PHP: Linter

Code must be written in a certain way to be easy to read and maintain. Standards are sets of rules that describe different aspects of coding. The most commonly used PHP standards are PSR (PHP Standards Recommendations) by PHP-GIF. A recommendation is a set of rules aimed to facilitate a certain aspect of development (or solve a certain problem). Presently, several official recommendations are in use, each of them marked by a number: PSR-1, PSR-2, PSR-3 and others. You will learn those recommendations in the process of study and work. For now, we are going to focus at the first two.

  • PSR-1: Basic Coding Standard is a set of rules concerning coding style: how to write PHP tags, naming of classes, class methods and constants. It also covers different aspects of coding, autoloading, namespacing and file structures. The PSR-2 standard extends these rules.
  • PSR-2: PSR-2: Coding Style Guide. PSR-2 requires developers to follow PSR-1, and also introduces new requirements concerning indentation, files, strings, key words, classes, control structures, scopes and other elements.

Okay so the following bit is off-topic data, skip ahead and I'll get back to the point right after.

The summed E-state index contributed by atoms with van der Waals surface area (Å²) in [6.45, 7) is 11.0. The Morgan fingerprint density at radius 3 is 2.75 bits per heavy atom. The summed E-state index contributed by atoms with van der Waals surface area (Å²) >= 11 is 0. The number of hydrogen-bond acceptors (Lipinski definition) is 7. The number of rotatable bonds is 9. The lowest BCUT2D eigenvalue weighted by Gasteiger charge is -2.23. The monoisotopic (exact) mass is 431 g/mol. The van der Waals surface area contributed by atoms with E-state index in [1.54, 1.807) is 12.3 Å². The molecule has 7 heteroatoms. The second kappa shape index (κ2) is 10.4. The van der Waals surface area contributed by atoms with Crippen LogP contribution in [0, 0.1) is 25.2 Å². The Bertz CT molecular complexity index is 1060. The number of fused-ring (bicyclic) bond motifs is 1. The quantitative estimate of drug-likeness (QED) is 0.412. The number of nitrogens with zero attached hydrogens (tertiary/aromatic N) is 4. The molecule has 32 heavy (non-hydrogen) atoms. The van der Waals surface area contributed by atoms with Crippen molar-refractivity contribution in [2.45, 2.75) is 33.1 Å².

Every programming language has special tools called linters that check code for compliance with standards. The most commonly used PHP linter is called PHP_CodeSniffer.

Let’s say we have a file with the following PHP code.


  print_r (((8 / 2) + 5) - (-3 / 2)); // this line is indented with tab


After analyzing this file, linter will display the following errors:

  • Spaces must be used to indent lines; tabs are not allowed - in the example above we used tabulation, while PSR-1 recommends to indent lines with four spaces.
  • A closing tag is not permitted at the end of a PHP file - the standard requires to omit the closing tag ?>
  • Space before opening parenthesis of function call prohibited — linter found a space after ‘print_r’ while the standard says that there must not be any spaces between the function name and the parenthesis.

Let’s remove the closing tag, space after function name and fix indentations.

  print_r(((8 / 2) + 5) - (-3 / 2)); // => 10.5

Linter will be ‘silent’ because this code follows the standard rules.

Don’t be afraid of numerous recommendations and rules. Most of them are simple and clear. Some of them you already now intuitively. And you will master others with time, experience and help of linter ;)


Analyze this code:

print_r (3 ** (4 - 2));

This code breaks two rules that we saw in the previous example. Rewrite the code, fixing the styling errors.
At this stage your code is not checked by linter, however in your future practice on Hexlet and in the actual development process, you will use linter and it will warn you about violation of standards.

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